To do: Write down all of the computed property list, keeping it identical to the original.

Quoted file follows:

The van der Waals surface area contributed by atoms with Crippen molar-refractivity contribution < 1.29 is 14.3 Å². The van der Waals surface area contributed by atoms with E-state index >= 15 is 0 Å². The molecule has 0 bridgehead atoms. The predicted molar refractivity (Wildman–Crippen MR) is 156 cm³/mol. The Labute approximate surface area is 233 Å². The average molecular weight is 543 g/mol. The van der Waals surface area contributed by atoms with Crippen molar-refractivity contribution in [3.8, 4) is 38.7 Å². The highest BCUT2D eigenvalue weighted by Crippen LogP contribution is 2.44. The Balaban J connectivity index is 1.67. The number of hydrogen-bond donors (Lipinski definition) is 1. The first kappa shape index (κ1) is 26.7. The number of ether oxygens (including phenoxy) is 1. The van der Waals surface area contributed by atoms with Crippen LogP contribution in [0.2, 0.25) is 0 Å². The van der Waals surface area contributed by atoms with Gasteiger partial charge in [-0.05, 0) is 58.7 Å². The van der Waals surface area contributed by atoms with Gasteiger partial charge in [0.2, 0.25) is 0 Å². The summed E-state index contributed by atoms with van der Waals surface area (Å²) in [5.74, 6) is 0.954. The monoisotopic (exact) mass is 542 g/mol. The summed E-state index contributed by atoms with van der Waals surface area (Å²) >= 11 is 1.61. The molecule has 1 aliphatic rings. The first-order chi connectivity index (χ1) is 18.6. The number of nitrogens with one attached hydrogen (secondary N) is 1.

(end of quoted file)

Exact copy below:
The van der Waals surface area contributed by atoms with Crippen molar-refractivity contribution < 1.29 is 14.3 Å². The van der Waals surface area contributed by atoms with E-state index >= 15 is 0 Å². The molecule has 0 bridgehead atoms. The predicted molar refractivity (Wildman–Crippen MR) is 156 cm³/mol. The Labute approximate surface area is 233 Å². The average molecular weight is 543 g/mol. The van der Waals surface area contributed by atoms with Crippen molar-refractivity contribution in [3.8, 4) is 38.7 Å². The highest BCUT2D eigenvalue weighted by Crippen LogP contribution is 2.44. The Balaban J connectivity index is 1.67. The number of hydrogen-bond donors (Lipinski definition) is 1. The first kappa shape index (κ1) is 26.7. The number of ether oxygens (including phenoxy) is 1. The van der Waals surface area contributed by atoms with Crippen LogP contribution in [0.2, 0.25) is 0 Å². The van der Waals surface area contributed by atoms with Gasteiger partial charge in [-0.05, 0) is 58.7 Å². The van der Waals surface area contributed by atoms with Gasteiger partial charge in [0.2, 0.25) is 0 Å². The summed E-state index contributed by atoms with van der Waals surface area (Å²) in [5.74, 6) is 0.954. The monoisotopic (exact) mass is 542 g/mol. The summed E-state index contributed by atoms with van der Waals surface area (Å²) >= 11 is 1.61. The molecule has 1 aliphatic rings. The first-order chi connectivity index (χ1) is 18.6. The number of nitrogens with one attached hydrogen (secondary N) is 1.